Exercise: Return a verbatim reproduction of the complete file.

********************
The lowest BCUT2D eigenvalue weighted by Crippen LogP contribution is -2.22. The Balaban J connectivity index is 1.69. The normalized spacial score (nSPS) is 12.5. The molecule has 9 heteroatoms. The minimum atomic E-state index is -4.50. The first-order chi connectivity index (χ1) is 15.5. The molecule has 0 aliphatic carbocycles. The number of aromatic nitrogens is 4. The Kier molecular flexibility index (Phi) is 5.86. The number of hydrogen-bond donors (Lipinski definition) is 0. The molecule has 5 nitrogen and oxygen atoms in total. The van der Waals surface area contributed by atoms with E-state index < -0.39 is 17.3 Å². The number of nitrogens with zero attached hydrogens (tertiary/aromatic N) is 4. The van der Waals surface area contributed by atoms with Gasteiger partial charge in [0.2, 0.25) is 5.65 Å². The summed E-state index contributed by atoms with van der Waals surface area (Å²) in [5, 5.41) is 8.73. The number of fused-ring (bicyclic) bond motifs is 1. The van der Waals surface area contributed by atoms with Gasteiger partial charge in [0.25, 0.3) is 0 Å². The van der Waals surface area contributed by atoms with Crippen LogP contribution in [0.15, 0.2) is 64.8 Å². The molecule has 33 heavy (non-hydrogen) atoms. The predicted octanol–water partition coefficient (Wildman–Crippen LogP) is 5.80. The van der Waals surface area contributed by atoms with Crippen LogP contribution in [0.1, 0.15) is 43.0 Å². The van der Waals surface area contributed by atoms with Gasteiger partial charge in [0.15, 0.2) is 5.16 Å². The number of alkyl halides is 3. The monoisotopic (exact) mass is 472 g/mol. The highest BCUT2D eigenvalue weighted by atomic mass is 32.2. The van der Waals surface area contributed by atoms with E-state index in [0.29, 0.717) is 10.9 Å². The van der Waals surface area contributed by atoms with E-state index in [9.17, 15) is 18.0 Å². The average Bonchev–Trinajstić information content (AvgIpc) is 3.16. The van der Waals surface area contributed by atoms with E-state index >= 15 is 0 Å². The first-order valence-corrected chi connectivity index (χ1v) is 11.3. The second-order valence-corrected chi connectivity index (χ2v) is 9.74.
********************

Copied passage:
The lowest BCUT2D eigenvalue weighted by Crippen LogP contribution is -2.22. The Balaban J connectivity index is 1.69. The normalized spacial score (nSPS) is 12.5. The molecule has 9 heteroatoms. The minimum atomic E-state index is -4.50. The first-order chi connectivity index (χ1) is 15.5. The molecule has 0 aliphatic carbocycles. The number of aromatic nitrogens is 4. The Kier molecular flexibility index (Phi) is 5.86. The number of hydrogen-bond donors (Lipinski definition) is 0. The molecule has 5 nitrogen and oxygen atoms in total. The van der Waals surface area contributed by atoms with E-state index < -0.39 is 17.3 Å². The number of nitrogens with zero attached hydrogens (tertiary/aromatic N) is 4. The van der Waals surface area contributed by atoms with Gasteiger partial charge in [0.2, 0.25) is 5.65 Å². The summed E-state index contributed by atoms with van der Waals surface area (Å²) in [5, 5.41) is 8.73. The number of fused-ring (bicyclic) bond motifs is 1. The van der Waals surface area contributed by atoms with Gasteiger partial charge in [0.25, 0.3) is 0 Å². The van der Waals surface area contributed by atoms with Crippen LogP contribution in [0.15, 0.2) is 64.8 Å². The molecule has 33 heavy (non-hydrogen) atoms. The predicted octanol–water partition coefficient (Wildman–Crippen LogP) is 5.80. The van der Waals surface area contributed by atoms with Crippen LogP contribution in [0.1, 0.15) is 43.0 Å². The van der Waals surface area contributed by atoms with Gasteiger partial charge in [0.15, 0.2) is 5.16 Å². The number of alkyl halides is 3. The monoisotopic (exact) mass is 472 g/mol. The highest BCUT2D eigenvalue weighted by atomic mass is 32.2. The van der Waals surface area contributed by atoms with E-state index in [0.29, 0.717) is 10.9 Å². The van der Waals surface area contributed by atoms with E-state index in [9.17, 15) is 18.0 Å². The average Bonchev–Trinajstić information content (AvgIpc) is 3.16. The van der Waals surface area contributed by atoms with E-state index >= 15 is 0 Å². The first-order valence-corrected chi connectivity index (χ1v) is 11.3. The second-order valence-corrected chi connectivity index (χ2v) is 9.74.